The scenarios were getting curioser and curioser, until the entire media landscape began to resemble a psychedelic scene from the last remake of Alice in Wonderland, with Johnny Depp as a lovable Russian president helping to end the reign of terror in the neighboring Ukraine. Once again, tellingly missing from that script was the Kremlin’s involvement, along with any feelings of shame or empathy:
- According to initial reports, heroic pro-Russian militia shot down a Ukrainian military transport plane; any rumors about a downed Malaysian airliner must be a hostile provocation (was there seriously a plan to clean up the crash site and pretend nothing ever happened?)
- The Ukrainians were planning to assassinate Putin by shooting down his presidential aircraft but got their planes mixed up. The proof was in the photograph of Putin’s plane that looked somewhat similar to the Malaysian jet, even though Putin was nowhere near Ukraine that day.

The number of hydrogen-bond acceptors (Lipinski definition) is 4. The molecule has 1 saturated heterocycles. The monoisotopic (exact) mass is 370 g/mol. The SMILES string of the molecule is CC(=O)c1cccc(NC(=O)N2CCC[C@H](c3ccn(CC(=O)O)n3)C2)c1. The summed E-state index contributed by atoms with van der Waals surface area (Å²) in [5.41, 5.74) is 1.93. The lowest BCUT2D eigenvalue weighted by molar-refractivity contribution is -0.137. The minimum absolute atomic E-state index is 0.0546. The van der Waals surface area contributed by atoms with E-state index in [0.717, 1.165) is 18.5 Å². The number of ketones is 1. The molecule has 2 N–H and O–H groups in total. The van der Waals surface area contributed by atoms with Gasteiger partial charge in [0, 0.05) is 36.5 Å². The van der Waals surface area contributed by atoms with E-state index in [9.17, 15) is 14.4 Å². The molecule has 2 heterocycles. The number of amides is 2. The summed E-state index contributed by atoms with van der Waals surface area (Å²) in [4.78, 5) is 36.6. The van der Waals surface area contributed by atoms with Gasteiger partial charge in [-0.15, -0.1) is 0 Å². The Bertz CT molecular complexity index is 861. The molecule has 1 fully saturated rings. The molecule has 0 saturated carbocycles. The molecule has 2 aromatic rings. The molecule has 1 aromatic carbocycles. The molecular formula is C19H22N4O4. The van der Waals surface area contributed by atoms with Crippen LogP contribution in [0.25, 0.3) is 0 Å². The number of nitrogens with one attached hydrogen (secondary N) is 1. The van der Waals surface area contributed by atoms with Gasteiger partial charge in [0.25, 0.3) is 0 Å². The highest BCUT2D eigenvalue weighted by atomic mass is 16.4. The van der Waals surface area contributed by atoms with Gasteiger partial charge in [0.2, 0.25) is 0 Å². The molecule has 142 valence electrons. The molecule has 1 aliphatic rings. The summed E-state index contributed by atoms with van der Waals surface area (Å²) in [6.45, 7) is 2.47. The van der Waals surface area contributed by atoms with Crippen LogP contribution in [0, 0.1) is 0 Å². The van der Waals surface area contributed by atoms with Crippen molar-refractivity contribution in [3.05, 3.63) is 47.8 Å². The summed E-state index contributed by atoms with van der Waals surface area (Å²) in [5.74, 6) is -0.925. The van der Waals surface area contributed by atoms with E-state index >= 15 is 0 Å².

- The bloodthirsty Ukrainian junta wanted to murder passengers on a Russian airline, but instead they killed 298 foreign citizens. The SBU (Ukrainian National Security Service) covered their tracks by killing the crew of the Buk missile system.
- Ukrainian air traffic controllers deliberately redirected the Malaysian jet towards the war zone and lowered its altitude, as part of Kiev’s plan to make Russia look bad.
- A Ukrainian fighter jet attacked Flight MH17 from behind, first spraying it with bullets and then turning around and launching a heat-seeking missile. This was proven by a satellite photo and an admission by a Ukrainian pilot, both of which turned out to be fake.
- A Spanish air traffic controller claimed he saw two Ukrainian fighter jets closely following the Malaysian Boeing (a report later withdrawn as false).
- An anonymous defector from Ukraine, speaking with a proper Russian accent, claims that on the day of the tragedy he witnessed a takeoff of a Ukrainian military jet carrying air-to-air missiles. The jet later returned without the missiles as the visibly shaken pilot said, “It was the wrong plane.”